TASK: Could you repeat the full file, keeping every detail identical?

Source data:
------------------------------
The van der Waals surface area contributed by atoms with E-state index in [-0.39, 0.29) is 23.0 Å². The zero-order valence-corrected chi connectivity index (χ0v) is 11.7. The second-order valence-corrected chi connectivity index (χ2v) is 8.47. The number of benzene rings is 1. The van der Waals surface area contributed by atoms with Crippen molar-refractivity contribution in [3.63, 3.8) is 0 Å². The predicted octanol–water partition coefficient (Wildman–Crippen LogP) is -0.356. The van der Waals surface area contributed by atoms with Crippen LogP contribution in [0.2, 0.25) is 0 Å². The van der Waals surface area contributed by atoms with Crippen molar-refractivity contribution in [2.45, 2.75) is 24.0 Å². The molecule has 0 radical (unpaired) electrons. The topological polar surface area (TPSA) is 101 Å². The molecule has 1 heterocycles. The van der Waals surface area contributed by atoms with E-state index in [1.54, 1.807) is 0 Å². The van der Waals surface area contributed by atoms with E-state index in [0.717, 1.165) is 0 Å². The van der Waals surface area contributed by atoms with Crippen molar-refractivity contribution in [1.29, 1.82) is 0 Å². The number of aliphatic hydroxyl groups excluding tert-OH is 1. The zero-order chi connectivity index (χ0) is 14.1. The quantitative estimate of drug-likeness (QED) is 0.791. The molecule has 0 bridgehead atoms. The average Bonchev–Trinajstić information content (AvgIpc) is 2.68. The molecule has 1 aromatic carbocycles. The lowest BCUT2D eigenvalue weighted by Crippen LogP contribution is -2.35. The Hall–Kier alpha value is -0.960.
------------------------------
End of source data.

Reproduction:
The van der Waals surface area contributed by atoms with E-state index in [-0.39, 0.29) is 23.0 Å². The zero-order valence-corrected chi connectivity index (χ0v) is 11.7. The second-order valence-corrected chi connectivity index (χ2v) is 8.47. The number of benzene rings is 1. The van der Waals surface area contributed by atoms with Crippen molar-refractivity contribution in [3.63, 3.8) is 0 Å². The predicted octanol–water partition coefficient (Wildman–Crippen LogP) is -0.356. The van der Waals surface area contributed by atoms with Crippen LogP contribution in [0.2, 0.25) is 0 Å². The van der Waals surface area contributed by atoms with Crippen molar-refractivity contribution in [2.45, 2.75) is 24.0 Å². The molecule has 0 radical (unpaired) electrons. The topological polar surface area (TPSA) is 101 Å². The molecule has 1 heterocycles. The van der Waals surface area contributed by atoms with E-state index in [1.54, 1.807) is 0 Å². The van der Waals surface area contributed by atoms with E-state index in [0.717, 1.165) is 0 Å². The van der Waals surface area contributed by atoms with Crippen molar-refractivity contribution in [1.29, 1.82) is 0 Å². The number of aliphatic hydroxyl groups excluding tert-OH is 1. The zero-order chi connectivity index (χ0) is 14.1. The quantitative estimate of drug-likeness (QED) is 0.791. The molecule has 0 bridgehead atoms. The average Bonchev–Trinajstić information content (AvgIpc) is 2.68. The molecule has 1 aromatic carbocycles. The lowest BCUT2D eigenvalue weighted by Crippen LogP contribution is -2.35. The Hall–Kier alpha value is -0.960.